Interesting idea: a parallel banking system based on community commons -- South Bruce Peninsula puts up 8% of some arbitrary figure, and then loans it out (at fair rates) as community scrip for local infrastructure, homeowners and improvements, community development projects, and voila! jobs galore, eco-economically self-contained! Of course, it gets better (more practical for everyday use) if it is Provincial or even, dare I say, a National scrip -- hmmm ... isn't that where the Bank of Canada came from?
The idea occurred to me that this notion of local community level scrip is not even completely alien or unimaginably unworkable because we are already half-way there. Every charitable organization, and every active group within every level of gorvernment is already in the habit of handing out tax receipts, paper statements of work done in exchange for some value that will be paid to the bearer on inclusion in their annual tax return.
Community Scrip is a tax receipt
The value of a community scrip only redeemable for government services (ie refundable from taxes) is indistinguishable from a tax receipt -- this is the 'limit case', the special situation where the currency is only accepted by one vendor, your goverment.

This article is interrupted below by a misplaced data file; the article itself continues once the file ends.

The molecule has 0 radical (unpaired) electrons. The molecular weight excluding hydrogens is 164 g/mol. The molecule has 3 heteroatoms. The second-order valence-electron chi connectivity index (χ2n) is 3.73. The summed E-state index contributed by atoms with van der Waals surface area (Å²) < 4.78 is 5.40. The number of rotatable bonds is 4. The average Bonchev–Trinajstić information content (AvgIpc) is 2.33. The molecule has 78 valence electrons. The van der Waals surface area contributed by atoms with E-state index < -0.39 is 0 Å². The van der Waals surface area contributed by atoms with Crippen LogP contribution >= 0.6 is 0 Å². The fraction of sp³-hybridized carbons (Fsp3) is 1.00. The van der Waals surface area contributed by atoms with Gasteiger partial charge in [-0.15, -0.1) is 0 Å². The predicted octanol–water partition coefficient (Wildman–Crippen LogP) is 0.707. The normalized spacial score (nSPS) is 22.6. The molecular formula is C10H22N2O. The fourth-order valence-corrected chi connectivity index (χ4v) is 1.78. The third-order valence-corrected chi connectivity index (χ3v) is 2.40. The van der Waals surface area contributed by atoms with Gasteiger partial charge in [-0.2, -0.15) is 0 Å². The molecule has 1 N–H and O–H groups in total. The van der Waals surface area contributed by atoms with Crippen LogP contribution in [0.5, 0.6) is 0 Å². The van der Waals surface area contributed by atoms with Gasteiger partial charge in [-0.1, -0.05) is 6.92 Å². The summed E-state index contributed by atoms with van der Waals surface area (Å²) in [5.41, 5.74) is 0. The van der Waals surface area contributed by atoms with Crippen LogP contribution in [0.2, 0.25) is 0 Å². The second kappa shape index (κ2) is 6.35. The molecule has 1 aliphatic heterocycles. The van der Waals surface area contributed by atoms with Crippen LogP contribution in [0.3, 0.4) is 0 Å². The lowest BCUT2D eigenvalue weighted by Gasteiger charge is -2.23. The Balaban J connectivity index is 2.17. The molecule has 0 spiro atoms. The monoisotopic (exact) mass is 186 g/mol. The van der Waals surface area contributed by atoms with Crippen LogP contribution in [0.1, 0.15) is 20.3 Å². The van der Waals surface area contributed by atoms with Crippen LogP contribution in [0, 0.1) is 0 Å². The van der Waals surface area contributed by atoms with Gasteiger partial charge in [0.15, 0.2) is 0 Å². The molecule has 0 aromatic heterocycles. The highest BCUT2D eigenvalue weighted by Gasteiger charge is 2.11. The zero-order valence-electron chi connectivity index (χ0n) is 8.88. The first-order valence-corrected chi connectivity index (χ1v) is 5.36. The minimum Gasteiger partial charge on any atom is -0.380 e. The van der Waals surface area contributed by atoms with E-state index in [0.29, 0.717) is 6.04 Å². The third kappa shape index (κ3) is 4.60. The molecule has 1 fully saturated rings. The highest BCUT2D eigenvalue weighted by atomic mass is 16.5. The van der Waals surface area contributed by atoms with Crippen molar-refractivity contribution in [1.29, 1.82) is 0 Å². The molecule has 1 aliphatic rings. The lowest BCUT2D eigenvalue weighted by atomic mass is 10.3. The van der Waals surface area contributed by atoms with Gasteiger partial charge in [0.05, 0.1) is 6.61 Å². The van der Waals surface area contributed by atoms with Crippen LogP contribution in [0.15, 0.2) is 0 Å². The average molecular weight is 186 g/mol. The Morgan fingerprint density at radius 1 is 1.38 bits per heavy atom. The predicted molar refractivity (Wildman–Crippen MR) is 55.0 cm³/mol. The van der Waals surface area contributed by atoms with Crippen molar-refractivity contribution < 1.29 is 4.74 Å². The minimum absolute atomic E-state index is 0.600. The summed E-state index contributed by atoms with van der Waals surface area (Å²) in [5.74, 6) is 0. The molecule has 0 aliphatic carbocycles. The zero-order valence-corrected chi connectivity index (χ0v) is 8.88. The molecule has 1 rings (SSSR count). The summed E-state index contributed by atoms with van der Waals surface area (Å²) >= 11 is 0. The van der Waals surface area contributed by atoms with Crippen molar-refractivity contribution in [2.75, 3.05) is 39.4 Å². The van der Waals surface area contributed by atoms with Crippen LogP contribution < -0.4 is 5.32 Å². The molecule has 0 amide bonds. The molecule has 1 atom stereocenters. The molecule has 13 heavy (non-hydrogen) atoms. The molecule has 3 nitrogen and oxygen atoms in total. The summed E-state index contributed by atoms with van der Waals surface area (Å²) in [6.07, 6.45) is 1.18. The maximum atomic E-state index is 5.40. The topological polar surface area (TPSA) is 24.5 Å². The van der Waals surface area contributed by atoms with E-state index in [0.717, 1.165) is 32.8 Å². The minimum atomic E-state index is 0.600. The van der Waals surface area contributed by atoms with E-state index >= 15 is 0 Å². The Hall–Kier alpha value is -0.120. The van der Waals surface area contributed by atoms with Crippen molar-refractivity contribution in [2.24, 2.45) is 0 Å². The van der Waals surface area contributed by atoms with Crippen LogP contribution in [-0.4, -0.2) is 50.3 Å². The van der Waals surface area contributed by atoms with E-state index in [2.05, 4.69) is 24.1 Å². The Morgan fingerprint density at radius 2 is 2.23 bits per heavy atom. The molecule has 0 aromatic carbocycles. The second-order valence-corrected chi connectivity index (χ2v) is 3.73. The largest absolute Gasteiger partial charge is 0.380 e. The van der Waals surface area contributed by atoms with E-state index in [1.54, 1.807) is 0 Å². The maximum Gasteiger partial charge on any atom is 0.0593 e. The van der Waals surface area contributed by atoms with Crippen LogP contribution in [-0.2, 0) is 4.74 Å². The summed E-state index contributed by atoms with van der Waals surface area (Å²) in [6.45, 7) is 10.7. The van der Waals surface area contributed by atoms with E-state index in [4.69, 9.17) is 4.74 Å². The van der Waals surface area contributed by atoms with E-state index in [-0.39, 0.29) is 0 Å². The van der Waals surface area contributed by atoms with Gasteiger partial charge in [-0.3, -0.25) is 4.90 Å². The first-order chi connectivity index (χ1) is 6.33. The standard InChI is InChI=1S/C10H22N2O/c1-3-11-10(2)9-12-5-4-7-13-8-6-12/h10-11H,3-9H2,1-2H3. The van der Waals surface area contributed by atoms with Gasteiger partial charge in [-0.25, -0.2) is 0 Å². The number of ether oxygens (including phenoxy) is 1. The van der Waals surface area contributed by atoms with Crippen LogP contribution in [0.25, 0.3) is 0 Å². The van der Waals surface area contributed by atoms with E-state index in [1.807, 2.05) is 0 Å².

But ... what if tax receipts were formalized into denominations, into fives, tens, fifties, hundreds and so forth, and then made transferable, used as local currency, the cost to the government is microscopically increased (printing cost of a hard-to-counterfeit receipt, at least as hard to copy as existing charity tax receipts, which is to say not really very hard to copy at all) and yet the community benefit to accrue from a shift to transferable scrip is astronomical.
There is, so far as I can see, no reason not to permit transferable tax receipts as scrip, and a major plus is that those who can't really use the tax receipts, low income earners for example, now have impetus to do the 'charitable' involvement to get some.